And the 16-year-old's first involvement came inside the opening minute when he picked out Andy Hughes with a good cross from the left.

Carlisle also had an early raid down their own left flank when Simon Hackney showed good pace before lifting his cross over the bar.

It took some desperate defending to deny Hughes after nine minutes. White, Jonathan Douglas, and Jermaine Beckford all combined well and Hughes was arriving at the far post to meet Beckford's low cross when the ball was scrambled clear.

After a brief spell of Carlisle pressure, United showed good ball retention and a period of patient passing play was almost rewarded when Douglas sent a powerful strike skidding wide.

While United were starting to dictate in terms of possession, Carlisle gave a timely reminder of the threat they posed on 23 minutes when Cleveland Taylor headed an Evan Horwood cross over the bar.

Carlisle goalkeeper Ben Williams made the first save of the game shortly after the half-hour - spreading himself well to deny Neil Kilkenny - but United took the lead the resultant corner.

Kilkenny provided a deep delivery, Paul Telfer hooked the ball back into the box, and Luciano Becchio rifled the ball home from close range to make it 1-0.

It was a deserved lead on the balance of play, but Carlisle showed more urgency after Becchio's strike, and Marc Bridge-Wilkinson sent a shot fizzing over the bar after trying his luck from distance.

But United threatened again before half-time and both Beckford and Rui Marques came within a whisker of furthering the advantage.

Carlisle made a change at half-time, replacing leading goalscorer Danny Graham with Scott Dobie.

But it was United who carved out the first opening of the second half when Becchio headed over the top, following a Frazer Richardson cross. Beckford also fired wide after he was allowed a run on goal.

Ten minutes into the second period, United were forced into make a first change when White limped off, to be replaced by Jonny Howson.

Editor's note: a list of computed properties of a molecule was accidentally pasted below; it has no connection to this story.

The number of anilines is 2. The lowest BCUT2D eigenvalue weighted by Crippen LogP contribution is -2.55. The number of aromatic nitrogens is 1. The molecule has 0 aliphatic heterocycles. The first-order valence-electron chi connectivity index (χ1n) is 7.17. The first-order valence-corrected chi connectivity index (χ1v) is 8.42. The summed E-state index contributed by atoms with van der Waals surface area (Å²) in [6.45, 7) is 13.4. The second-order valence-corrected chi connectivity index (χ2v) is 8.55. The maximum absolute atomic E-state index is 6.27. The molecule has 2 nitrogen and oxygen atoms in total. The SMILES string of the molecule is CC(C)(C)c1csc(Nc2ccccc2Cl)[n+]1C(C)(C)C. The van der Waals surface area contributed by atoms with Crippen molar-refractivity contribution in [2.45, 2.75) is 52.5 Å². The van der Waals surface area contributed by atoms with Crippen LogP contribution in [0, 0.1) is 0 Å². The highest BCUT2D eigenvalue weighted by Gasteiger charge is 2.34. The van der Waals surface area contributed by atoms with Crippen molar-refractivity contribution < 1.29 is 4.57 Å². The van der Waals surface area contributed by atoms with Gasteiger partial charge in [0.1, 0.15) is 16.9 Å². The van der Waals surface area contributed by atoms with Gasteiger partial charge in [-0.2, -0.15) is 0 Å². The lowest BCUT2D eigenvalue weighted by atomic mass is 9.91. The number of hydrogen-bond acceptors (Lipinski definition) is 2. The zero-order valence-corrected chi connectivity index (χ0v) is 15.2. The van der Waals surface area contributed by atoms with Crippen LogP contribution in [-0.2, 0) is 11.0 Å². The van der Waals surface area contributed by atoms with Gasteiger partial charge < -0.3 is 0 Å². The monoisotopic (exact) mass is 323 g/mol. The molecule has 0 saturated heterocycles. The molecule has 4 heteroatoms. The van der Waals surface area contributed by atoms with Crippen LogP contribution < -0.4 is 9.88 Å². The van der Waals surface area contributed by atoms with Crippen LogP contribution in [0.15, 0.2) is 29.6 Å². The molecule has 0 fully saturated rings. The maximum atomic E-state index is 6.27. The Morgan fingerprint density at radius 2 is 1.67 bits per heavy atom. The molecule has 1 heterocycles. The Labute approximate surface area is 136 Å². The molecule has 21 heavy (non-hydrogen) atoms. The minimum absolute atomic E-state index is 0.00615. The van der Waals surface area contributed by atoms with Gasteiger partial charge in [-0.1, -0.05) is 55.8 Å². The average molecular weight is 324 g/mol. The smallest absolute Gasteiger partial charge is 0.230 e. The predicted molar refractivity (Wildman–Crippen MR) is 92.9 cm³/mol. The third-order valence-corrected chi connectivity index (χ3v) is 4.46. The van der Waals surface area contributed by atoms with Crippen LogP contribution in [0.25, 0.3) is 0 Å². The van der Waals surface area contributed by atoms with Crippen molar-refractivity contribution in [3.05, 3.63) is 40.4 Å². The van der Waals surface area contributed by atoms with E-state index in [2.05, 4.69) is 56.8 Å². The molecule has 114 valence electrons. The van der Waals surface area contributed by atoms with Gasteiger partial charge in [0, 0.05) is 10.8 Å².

The home side had started the second half brighter and Simon Hackney had a shot blocked on 56 minutes before Hughes made a good clearance when under pressure.

But the hosts were still lacking in ideas against a well-drilled Leeds side, and on 63 minutes Carlisle boss John Ward introduced former United striker Michael Bridges to proceedings.

But it was his other substitution Dobie who went close on 64 minutes when he headed wide of the mark after good work by Hackney.

When United threatened again it was another Richardson/Becchio combination that led to the striker heading wide of the mark on 70 minutes.

Carlisle continued to make Leeds work, though, and Danny Carlton headed over the top on 72 minutes.

United were still looking fairly comfortable, though, and when the home side won successive corners, Leeds got men behind the ball and defended well.

And, on the counter, Richardson almost doubled the advantage on 80 minutes when he rattled the bar with a dipping effort from distance.

But there was a scare for United on 82 minutes when a goal-bound Hackney shot took a deflection to divert it wide of the mark and away from an advancing Jennison Myrie-Williams. 

With four minutes to go the game was sealed. Snodgrass broke down the right and Beckford time his run to perfection to smash home the cross from close range.

The goal sparked mass celebrations among the 2,500 travelling supporters and the first chants of  "we're gonna win the league" were struck up as United eased through the final moments towards a third successive league victory.


Saturday, September 13, 2008

Yorkshire Evening Post 13/9/08

United pass test of mettle

Swindon 1 Leeds United 3

Last week's victory over Crewe Alexandra won Leeds points for style, but United showed the fight needed to complement that flair during a performance at Swindon which was every bit as creditable.

Leeds hit a purple patch eight days ago, dispatching Crewe with a flamboyant swagger and five excellent goals, but the result secured in dire circumstances yesterday cannot rank any lower in the list of quality displays under Gary McAllister.